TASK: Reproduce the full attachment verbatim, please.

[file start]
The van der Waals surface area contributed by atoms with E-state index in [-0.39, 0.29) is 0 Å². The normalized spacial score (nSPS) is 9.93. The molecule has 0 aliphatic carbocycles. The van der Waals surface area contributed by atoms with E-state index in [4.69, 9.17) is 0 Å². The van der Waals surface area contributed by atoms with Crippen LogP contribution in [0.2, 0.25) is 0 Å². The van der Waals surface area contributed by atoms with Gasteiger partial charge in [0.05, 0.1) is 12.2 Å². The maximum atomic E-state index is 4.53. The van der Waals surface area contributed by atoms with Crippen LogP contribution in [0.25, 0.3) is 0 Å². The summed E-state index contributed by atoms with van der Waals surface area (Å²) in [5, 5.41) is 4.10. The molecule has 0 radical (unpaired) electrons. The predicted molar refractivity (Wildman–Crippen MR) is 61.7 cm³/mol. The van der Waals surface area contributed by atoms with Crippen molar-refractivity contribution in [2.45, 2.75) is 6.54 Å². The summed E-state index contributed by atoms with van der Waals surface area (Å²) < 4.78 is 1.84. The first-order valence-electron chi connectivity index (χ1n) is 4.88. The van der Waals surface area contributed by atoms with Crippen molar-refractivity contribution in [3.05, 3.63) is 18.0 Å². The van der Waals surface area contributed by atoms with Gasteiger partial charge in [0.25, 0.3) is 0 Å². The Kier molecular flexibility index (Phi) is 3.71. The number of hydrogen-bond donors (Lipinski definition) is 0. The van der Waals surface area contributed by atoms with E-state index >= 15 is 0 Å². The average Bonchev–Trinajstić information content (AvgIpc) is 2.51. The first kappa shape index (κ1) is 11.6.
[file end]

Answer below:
The van der Waals surface area contributed by atoms with E-state index in [-0.39, 0.29) is 0 Å². The normalized spacial score (nSPS) is 9.93. The molecule has 0 aliphatic carbocycles. The van der Waals surface area contributed by atoms with E-state index in [4.69, 9.17) is 0 Å². The van der Waals surface area contributed by atoms with Crippen LogP contribution in [0.2, 0.25) is 0 Å². The van der Waals surface area contributed by atoms with Gasteiger partial charge in [0.05, 0.1) is 12.2 Å². The maximum atomic E-state index is 4.53. The van der Waals surface area contributed by atoms with Crippen LogP contribution in [0.25, 0.3) is 0 Å². The summed E-state index contributed by atoms with van der Waals surface area (Å²) in [5, 5.41) is 4.10. The molecule has 0 radical (unpaired) electrons. The predicted molar refractivity (Wildman–Crippen MR) is 61.7 cm³/mol. The van der Waals surface area contributed by atoms with Crippen molar-refractivity contribution in [2.45, 2.75) is 6.54 Å². The summed E-state index contributed by atoms with van der Waals surface area (Å²) < 4.78 is 1.84. The first-order valence-electron chi connectivity index (χ1n) is 4.88. The van der Waals surface area contributed by atoms with Crippen molar-refractivity contribution in [3.05, 3.63) is 18.0 Å². The van der Waals surface area contributed by atoms with Gasteiger partial charge in [0.25, 0.3) is 0 Å². The Kier molecular flexibility index (Phi) is 3.71. The number of hydrogen-bond donors (Lipinski definition) is 0. The van der Waals surface area contributed by atoms with E-state index >= 15 is 0 Å². The average Bonchev–Trinajstić information content (AvgIpc) is 2.51. The first kappa shape index (κ1) is 11.6.